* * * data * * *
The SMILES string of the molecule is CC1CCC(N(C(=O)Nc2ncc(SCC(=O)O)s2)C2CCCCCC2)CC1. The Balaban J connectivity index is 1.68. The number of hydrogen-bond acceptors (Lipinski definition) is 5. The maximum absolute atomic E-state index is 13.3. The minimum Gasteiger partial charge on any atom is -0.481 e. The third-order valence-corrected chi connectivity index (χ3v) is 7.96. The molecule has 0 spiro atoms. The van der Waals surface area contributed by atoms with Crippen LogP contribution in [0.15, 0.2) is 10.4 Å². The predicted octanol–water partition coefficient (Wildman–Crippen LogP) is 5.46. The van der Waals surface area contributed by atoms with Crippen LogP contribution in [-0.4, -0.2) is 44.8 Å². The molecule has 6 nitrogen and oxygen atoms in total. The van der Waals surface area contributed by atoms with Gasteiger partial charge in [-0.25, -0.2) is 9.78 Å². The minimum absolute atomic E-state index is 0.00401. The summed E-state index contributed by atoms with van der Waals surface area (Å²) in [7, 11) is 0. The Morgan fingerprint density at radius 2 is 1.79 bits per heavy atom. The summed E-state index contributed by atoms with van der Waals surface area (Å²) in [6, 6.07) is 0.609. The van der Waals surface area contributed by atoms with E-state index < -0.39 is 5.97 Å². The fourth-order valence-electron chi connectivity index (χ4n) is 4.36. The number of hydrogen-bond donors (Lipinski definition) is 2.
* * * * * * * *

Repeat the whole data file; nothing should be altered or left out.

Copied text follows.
The SMILES string of the molecule is CC1CCC(N(C(=O)Nc2ncc(SCC(=O)O)s2)C2CCCCCC2)CC1. The Balaban J connectivity index is 1.68. The number of hydrogen-bond acceptors (Lipinski definition) is 5. The maximum absolute atomic E-state index is 13.3. The minimum Gasteiger partial charge on any atom is -0.481 e. The third-order valence-corrected chi connectivity index (χ3v) is 7.96. The molecule has 0 spiro atoms. The van der Waals surface area contributed by atoms with Crippen LogP contribution in [0.15, 0.2) is 10.4 Å². The predicted octanol–water partition coefficient (Wildman–Crippen LogP) is 5.46. The van der Waals surface area contributed by atoms with Crippen LogP contribution in [-0.4, -0.2) is 44.8 Å². The molecule has 6 nitrogen and oxygen atoms in total. The van der Waals surface area contributed by atoms with Gasteiger partial charge in [-0.25, -0.2) is 9.78 Å². The minimum absolute atomic E-state index is 0.00401. The summed E-state index contributed by atoms with van der Waals surface area (Å²) in [7, 11) is 0. The Morgan fingerprint density at radius 2 is 1.79 bits per heavy atom. The summed E-state index contributed by atoms with van der Waals surface area (Å²) in [6, 6.07) is 0.609. The van der Waals surface area contributed by atoms with E-state index < -0.39 is 5.97 Å². The fourth-order valence-electron chi connectivity index (χ4n) is 4.36. The number of hydrogen-bond donors (Lipinski definition) is 2.